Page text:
David Rudisha’s world record voted as decade's moment
David Rudisha’s 2012 Olympic 800m triumph has been chosen as the athletics moment of the decade.
Over the past two weeks, athletics fans from around the world have been casting their votes on the World Athletics Instagram page, whittling down a long list of 32 moments.
In the final stage of voting, Rudisha was up against Eliud Kipchoge’s marathon world record from Berlin in 2018. The votes were close, but Rudisha ultimately had the edge, 1151 votes to Kipchoge’s 939.
Rudisha’s victory in London in 2012 was the greatest moment of the Kenyan’s career. Leading up to those Games, he had twice broken the world record in 2010 and won the world title in 2011. He arrived in London undefeated throughout the 2012 season and with the four fastest times in the world that year. Unsurprisingly, he started as an overwhelming favourite.
But few would have predicted that Rudisha would have been capable of breaking his own world record in a non-paced championship setting. One of the few people who perhaps had an inkling of what was to come was Kenyan teammate Timothy Kitum, whom Rudisha had told before the race: “Don’t follow me or you’ll die towards the end. Go for the silver.”
It turned out to be good advice as Rudisha was unchallenged. He passed through 200m in 23.4 and 400m in 49.28. He already had a two-metre lead as he entered the back straight for the second time and his advantage only grew as the race progressed, reaching 600m in 1:14.30.
Urged on by the 80,000 fans who were sensing a stunning moment in the making, the long-striding Rudisha maintained his lead to the finish, crossing the line in 1:40.91 and punching the air as he did so, a lifetime’s ambition realised.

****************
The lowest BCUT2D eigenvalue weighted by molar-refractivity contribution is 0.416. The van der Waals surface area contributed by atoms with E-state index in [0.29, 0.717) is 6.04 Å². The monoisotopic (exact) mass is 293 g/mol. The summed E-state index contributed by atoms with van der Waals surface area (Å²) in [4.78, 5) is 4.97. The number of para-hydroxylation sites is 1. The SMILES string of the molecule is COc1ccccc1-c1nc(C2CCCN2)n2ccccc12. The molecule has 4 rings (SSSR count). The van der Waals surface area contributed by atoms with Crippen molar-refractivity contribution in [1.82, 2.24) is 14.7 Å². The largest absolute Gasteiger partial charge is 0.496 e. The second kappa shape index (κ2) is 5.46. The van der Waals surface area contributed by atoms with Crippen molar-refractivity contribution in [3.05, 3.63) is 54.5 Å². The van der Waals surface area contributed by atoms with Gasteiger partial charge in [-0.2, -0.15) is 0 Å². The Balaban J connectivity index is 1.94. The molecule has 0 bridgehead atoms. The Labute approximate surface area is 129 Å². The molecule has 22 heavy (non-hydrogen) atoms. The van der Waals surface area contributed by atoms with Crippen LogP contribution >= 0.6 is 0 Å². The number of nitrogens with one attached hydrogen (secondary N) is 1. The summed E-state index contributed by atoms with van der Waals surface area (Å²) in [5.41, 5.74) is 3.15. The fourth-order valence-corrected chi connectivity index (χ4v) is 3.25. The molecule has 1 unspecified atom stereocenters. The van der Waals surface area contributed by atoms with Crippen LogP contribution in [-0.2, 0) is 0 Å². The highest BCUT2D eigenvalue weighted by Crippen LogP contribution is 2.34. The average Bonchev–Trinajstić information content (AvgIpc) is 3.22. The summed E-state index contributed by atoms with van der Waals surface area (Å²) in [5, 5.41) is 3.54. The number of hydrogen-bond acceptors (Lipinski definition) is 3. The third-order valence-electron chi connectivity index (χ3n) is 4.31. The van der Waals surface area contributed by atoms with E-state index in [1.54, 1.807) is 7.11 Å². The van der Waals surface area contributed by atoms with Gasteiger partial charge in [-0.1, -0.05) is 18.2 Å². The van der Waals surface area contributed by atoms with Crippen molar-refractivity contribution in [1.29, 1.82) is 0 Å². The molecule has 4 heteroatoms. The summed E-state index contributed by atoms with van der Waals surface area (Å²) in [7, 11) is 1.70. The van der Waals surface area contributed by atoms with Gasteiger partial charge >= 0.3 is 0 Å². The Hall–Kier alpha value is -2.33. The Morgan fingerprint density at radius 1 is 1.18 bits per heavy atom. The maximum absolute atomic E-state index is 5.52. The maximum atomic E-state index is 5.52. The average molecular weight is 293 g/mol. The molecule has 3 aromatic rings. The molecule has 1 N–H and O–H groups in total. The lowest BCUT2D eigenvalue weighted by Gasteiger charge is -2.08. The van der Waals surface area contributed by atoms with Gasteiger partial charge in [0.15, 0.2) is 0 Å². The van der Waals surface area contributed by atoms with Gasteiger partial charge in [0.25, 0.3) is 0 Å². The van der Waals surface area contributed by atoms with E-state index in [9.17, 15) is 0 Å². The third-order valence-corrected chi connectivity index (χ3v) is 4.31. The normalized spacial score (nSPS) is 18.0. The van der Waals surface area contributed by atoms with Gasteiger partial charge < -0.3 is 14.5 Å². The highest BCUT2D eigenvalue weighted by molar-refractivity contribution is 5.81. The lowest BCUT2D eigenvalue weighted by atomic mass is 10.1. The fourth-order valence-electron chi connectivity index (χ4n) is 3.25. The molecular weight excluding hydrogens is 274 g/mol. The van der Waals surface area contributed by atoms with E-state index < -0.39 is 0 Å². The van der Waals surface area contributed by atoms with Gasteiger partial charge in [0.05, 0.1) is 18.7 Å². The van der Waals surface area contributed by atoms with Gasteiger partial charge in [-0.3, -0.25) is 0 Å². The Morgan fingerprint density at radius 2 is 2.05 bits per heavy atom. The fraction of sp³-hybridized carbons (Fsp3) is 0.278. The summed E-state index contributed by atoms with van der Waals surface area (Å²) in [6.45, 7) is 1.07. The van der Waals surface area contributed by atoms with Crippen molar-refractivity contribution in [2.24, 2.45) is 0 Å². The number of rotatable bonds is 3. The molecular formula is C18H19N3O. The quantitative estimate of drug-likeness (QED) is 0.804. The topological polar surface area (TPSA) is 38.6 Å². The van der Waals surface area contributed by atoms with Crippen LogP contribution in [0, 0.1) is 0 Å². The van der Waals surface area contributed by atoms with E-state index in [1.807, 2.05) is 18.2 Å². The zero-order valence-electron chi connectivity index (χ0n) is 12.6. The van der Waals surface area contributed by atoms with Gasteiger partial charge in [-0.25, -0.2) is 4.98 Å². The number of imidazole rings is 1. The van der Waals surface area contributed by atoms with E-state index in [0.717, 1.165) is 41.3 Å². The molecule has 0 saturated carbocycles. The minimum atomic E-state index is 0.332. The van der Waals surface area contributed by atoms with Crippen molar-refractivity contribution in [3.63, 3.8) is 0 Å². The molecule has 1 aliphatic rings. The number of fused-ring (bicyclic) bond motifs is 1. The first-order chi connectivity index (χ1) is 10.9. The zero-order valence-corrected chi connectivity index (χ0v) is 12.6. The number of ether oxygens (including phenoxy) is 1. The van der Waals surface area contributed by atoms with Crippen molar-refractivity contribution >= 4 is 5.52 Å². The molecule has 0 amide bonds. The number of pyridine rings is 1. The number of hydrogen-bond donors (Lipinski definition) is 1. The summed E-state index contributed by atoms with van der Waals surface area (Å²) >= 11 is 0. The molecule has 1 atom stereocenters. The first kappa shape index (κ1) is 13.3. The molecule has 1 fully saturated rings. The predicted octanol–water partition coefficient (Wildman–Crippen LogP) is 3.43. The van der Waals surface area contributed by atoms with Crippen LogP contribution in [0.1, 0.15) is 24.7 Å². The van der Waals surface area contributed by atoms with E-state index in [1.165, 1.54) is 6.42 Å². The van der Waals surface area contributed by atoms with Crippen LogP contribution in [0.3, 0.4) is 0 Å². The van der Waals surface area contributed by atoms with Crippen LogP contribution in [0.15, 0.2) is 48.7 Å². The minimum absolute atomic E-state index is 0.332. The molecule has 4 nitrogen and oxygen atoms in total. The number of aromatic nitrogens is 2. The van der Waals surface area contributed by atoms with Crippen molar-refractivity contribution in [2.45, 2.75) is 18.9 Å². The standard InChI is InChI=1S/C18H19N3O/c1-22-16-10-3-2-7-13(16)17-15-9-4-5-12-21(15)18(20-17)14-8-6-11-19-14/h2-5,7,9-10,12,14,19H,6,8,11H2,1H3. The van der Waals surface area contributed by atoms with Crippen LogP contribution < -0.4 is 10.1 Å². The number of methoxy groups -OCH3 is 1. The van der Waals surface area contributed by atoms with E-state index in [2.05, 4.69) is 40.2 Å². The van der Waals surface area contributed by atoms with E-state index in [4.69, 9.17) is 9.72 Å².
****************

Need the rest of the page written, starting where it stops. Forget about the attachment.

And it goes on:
“I have waited for this moment for a long time,” said Rudisha. “I had no doubt about winning, but to come here and get a world record is unbelievable.”
Meanwhile, Britany Anderson didn’t just beat a world U20 record this year; she broke the curse on age-group sprint hurdles bests.
Had it not been for a strong 4.1m/s following wind – a breeze so strong it could well have been as much of a hindrance as a help – at the World U18 Championships in Nairobi two years ago, Anderson’s winning time of 12.72 in the 100m hurdles there would have been a significant improvement on the world U18 best.
A strong tailwind, this time 3.1m/s, denied her a potential world U20 record earlier this year at La Chaux-de-Fonds as she stopped the clock at 12.77.
The world U20 record had been held by Cuba’s Aliuska Lopez for 32 years at 12.84, but several prodigious sprint hurdlers bettered that mark in recent seasons – Dior Hall (12.74), Tobi Amusan (12.83) and Chanel Brissett (12.75) – only to later discover that their performances didn’t meet all the criteria for ratification. A handful of other U20 athletes had clocked times quicker than 12.84 but in wind-assisted races.
After her performance in La Chaux-de-Fonds, Anderson was determined not to end up on the ‘so-near-but-so-far’ list of performers.
Little more than three weeks later, she headed to Joensuu in Finland for the Motonet Grand Prix. She won her heat in 12.79 (1.4m/s) and went one better in the final, stopping the clock at 12.71 (1.3m/s).
The Jamaican teenager had twice bettered Lopez’s world U20 record, but as numerous other athletes knew all too well, her performances would come with the all-important caveat: “subject to the usual ratification procedure”.
Thankfully for Anderson – and for athletics statisticians around the world – her times were ratified a couple of months later and she officially became the world U20 record-holder.
“I was so, so, so happy,” she recalls of her competition in Joensuu. “That was one of the happiest moments of my life. When I went home, I got calls, text messages and Instagram messages. There was so much love and I was really, really happy.”
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